I'm stumped, and must not be seeing something obvious.
Yesterday everybody who connects wirelessly lost their connection to the Internet. Once or twice they regained the connection for a very short period. They stay connected to the AP but with "limited or no connectivity" (auto-IP is assigned). I can remotely manage the APs so I know they are not down. DHCP is provided by a single domain controller, and it is working fine for wired computers. Windows Firewall is disabled domain-wide via group policy.
I have about 700 wired and 70 wireless computers at my school. Laptops are serviced by several APs of various brands (some DD-WRT but not all). The APs are scattered across the school, and are not centrally managed (most are of the Linksys WRT54G variety but there are a couple Cisco WAP4410s as well).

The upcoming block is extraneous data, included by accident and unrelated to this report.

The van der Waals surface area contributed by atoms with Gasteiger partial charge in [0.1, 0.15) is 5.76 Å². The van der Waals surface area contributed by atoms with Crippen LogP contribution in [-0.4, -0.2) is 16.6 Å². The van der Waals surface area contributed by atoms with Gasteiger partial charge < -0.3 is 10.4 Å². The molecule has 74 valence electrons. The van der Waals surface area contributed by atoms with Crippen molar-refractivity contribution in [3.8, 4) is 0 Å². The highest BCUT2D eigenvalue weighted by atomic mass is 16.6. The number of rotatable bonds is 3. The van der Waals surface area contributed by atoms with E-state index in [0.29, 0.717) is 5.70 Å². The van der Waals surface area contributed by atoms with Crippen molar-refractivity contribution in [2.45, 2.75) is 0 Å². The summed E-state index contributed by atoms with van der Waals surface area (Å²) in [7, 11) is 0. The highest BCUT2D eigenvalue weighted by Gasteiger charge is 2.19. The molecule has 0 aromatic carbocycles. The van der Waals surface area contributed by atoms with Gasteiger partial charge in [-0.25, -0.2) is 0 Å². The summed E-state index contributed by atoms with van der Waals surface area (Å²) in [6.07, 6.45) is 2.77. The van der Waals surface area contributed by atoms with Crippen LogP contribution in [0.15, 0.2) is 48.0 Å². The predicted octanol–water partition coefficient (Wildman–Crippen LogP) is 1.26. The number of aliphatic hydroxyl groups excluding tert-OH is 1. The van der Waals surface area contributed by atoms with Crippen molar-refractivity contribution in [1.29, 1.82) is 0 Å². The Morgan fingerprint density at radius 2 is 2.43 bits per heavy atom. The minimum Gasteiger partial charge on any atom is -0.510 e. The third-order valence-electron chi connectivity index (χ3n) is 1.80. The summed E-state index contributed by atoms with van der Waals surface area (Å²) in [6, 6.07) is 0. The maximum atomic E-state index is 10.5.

On one of the laptops I set a static IP in my subnet and was still unable to ping through the AP to anything on the other side. This rules out DHCP as a factor.
Several laptops became the Master Browser for the domain and when I disabled the Computer Browser service for the most recently elected laptop the DC immediately generated an event that the DC had been elected the master browser. This seems to indicate that some traffic is getting through the AP - how else could the DC have known that the laptop was no longer the master browser? I confirmed that Windows Firewall is disabled. I think the browser elections are a symptom, not the cause.
My gut feeling is that there is elevated broadcast traffic on the network and the wireless clients are effectively experiencing Denial of Service.
What am I missing?
Last edited by obijon; 19th January 2011 at 05:28 PM.
I found the problem, it was a desktop broadcasting DHCP requests but never getting an IP for some reason. This was flooding the network with 3.7Mbps of broadcast traffic, apparently enough to overwhelm the APs. Not sure yet if the nic is bad.
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